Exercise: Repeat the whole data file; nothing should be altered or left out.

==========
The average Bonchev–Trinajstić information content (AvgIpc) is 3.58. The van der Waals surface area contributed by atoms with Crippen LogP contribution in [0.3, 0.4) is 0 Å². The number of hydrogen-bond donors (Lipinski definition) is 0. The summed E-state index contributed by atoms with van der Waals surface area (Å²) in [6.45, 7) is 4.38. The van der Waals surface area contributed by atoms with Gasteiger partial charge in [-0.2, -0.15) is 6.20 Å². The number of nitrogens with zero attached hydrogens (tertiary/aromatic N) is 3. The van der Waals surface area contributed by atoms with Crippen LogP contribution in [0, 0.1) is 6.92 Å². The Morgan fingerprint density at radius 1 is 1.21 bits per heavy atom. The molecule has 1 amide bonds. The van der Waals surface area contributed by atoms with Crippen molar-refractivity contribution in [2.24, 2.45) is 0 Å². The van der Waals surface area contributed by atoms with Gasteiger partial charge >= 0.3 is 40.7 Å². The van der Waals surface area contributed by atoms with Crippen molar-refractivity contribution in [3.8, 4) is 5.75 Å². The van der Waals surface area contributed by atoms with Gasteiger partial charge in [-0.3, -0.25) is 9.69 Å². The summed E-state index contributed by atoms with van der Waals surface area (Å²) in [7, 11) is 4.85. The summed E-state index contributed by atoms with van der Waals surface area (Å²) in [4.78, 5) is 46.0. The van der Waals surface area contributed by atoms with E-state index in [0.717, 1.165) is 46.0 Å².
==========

The average Bonchev–Trinajstić information content (AvgIpc) is 3.58. The van der Waals surface area contributed by atoms with Crippen LogP contribution in [0.3, 0.4) is 0 Å². The number of hydrogen-bond donors (Lipinski definition) is 0. The summed E-state index contributed by atoms with van der Waals surface area (Å²) in [6.45, 7) is 4.38. The van der Waals surface area contributed by atoms with Gasteiger partial charge in [-0.2, -0.15) is 6.20 Å². The number of nitrogens with zero attached hydrogens (tertiary/aromatic N) is 3. The van der Waals surface area contributed by atoms with Crippen LogP contribution in [0, 0.1) is 6.92 Å². The Morgan fingerprint density at radius 1 is 1.21 bits per heavy atom. The molecule has 1 amide bonds. The van der Waals surface area contributed by atoms with Crippen molar-refractivity contribution in [2.24, 2.45) is 0 Å². The van der Waals surface area contributed by atoms with Gasteiger partial charge >= 0.3 is 40.7 Å². The van der Waals surface area contributed by atoms with Crippen molar-refractivity contribution in [3.8, 4) is 5.75 Å². The van der Waals surface area contributed by atoms with Gasteiger partial charge in [-0.3, -0.25) is 9.69 Å². The summed E-state index contributed by atoms with van der Waals surface area (Å²) in [7, 11) is 4.85. The summed E-state index contributed by atoms with van der Waals surface area (Å²) in [4.78, 5) is 46.0. The van der Waals surface area contributed by atoms with E-state index in [0.717, 1.165) is 46.0 Å².